Water Quality in the Chedoke Creek Watershed
Analytical Chemistry class presents research to city and community groups
3 min. read
December 6, 2012

Hamilton—the City of Waterfalls—has a water problem. High levels of contaminants, including E. coli and coliform bacteria, are found in a number of the streams that lead to Cootes Paradise, and the impact of the pollution is a concern of the City of Hamilton, the Royal Botanical Gardens and many other community and environmental groups. Through a unique instructional initiative, a group of Redeemer students have identified one of the likely sources of this contamination, and they presented the results of their research to community representatives as part of a public presentation.

As part of a project-based learning approach to his Analytical Chemistry class this semester, students of Dr. Darren Brouwer performed water quality monitoring of the Chedoke Creek watershed which drains into Coote’s Paradise and Hamilton Harbour. Throughout the semester, students sampled sites along the Chedoke Rail trail and analyzed the water.

Their research identified one point—the Mountview Falls—as having significantly higher levels of contamination. The nature of the contaminants, along with the characteristics of the catchment area above Mountview Falls – which is much more residential and developed than the others – led the class to identify the pollution as most likely caused by “cross connections” between sanitary and storm sewers in residences on the mountain.

Mark Bainbridge of the city’s public works department was present for the presentation and acknowledged that cross connections are a problem, one that the city is working to address. “As part of the Hamilton Harbour Remediation Plan, we have done our own sampling since 2000, with similar results. We have already reversed 50 of these improper connections, but it is an expensive process that requires excavation of people’s property.” The city has 3 pilot projects underway that are providing data and research that will be used to develop a comprehensive remediation program.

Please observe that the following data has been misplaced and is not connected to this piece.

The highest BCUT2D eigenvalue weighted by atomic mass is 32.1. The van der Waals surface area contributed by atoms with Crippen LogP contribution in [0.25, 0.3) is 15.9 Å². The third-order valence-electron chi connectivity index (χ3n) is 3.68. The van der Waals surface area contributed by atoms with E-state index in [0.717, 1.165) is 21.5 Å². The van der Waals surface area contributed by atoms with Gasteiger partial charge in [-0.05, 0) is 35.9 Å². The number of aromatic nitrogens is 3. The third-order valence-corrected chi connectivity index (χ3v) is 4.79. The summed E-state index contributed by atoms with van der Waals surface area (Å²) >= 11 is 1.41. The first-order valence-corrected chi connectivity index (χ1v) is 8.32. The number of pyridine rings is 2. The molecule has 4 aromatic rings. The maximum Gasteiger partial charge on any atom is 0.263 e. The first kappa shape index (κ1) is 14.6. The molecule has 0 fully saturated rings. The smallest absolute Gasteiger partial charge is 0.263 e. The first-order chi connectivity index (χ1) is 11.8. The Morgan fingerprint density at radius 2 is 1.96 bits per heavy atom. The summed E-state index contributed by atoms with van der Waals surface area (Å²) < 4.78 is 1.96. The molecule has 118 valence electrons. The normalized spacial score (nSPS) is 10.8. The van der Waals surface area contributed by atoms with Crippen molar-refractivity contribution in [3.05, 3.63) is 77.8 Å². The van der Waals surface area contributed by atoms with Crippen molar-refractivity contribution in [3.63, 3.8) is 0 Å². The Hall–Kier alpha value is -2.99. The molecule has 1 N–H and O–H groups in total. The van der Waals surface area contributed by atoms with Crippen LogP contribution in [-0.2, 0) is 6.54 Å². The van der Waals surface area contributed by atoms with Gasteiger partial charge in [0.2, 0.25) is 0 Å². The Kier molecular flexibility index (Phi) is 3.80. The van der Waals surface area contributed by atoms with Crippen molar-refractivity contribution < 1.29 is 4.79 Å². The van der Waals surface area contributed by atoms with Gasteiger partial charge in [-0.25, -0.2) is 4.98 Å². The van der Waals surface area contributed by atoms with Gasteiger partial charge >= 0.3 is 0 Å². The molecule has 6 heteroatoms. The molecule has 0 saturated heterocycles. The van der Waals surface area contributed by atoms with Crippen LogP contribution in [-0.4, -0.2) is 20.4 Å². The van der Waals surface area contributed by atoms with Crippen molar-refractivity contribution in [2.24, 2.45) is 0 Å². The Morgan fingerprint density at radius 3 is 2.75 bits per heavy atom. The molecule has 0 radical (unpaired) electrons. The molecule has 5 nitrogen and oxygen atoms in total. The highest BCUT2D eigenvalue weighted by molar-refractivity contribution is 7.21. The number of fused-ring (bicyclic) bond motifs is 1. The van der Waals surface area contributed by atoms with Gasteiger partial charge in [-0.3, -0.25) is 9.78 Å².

Also present at the presentation were representatives from the Royal Botanical Gardens, the Bay Area Restoration Council, the Hamilton Conservation Authority and A Rocha, a local Christian environmental group that includes Peter Scholtens ’96. “Peter is the one who suggested that Redeemer sponsor a research project looking into contamination,” notes Dr. Brouwer.

This project was made possible in part from an Instructional Development Grant, awarded to Dr. Brouwer by Redeemer as a way of encouraging alternative methods of teaching and learning. “This was an example of project-based learning,” notes Dr. Brouwer. “We identified a real-world problem and just dove into it, learning as we went along. We don’t know all the issues in what is a very complicated issue, but our goal is to contribute one piece to the larger discussion.“

Many of the groups that were present commended the class for their work, noting the very professional way it is contributing to this conversation. Mark Bainbridge noted the important role that research like this has. “This work raises public awareness of the issue. It helps garner support and build momentum to finding and resourcing the solutions needed to resolve a complicated problem.”

For many of the students, it was a great opportunity to get out of the classroom and do some “real” research, even if it meant collecting samples in the cold and the rain, and spending countless hours counting coliform colonies in petri dishes. Jared Van Huizen a third-year student from Trenton, ON , one of the students in the class, noted that the project was more than just an assignment. “I call Hamilton my home now,” he says. “I love the city, especially its natural beauty, and this is one way I can be involved, to help.”

The research data will be forwarded to the city, which is grateful for the data that has been collected as it continues to address the issue.

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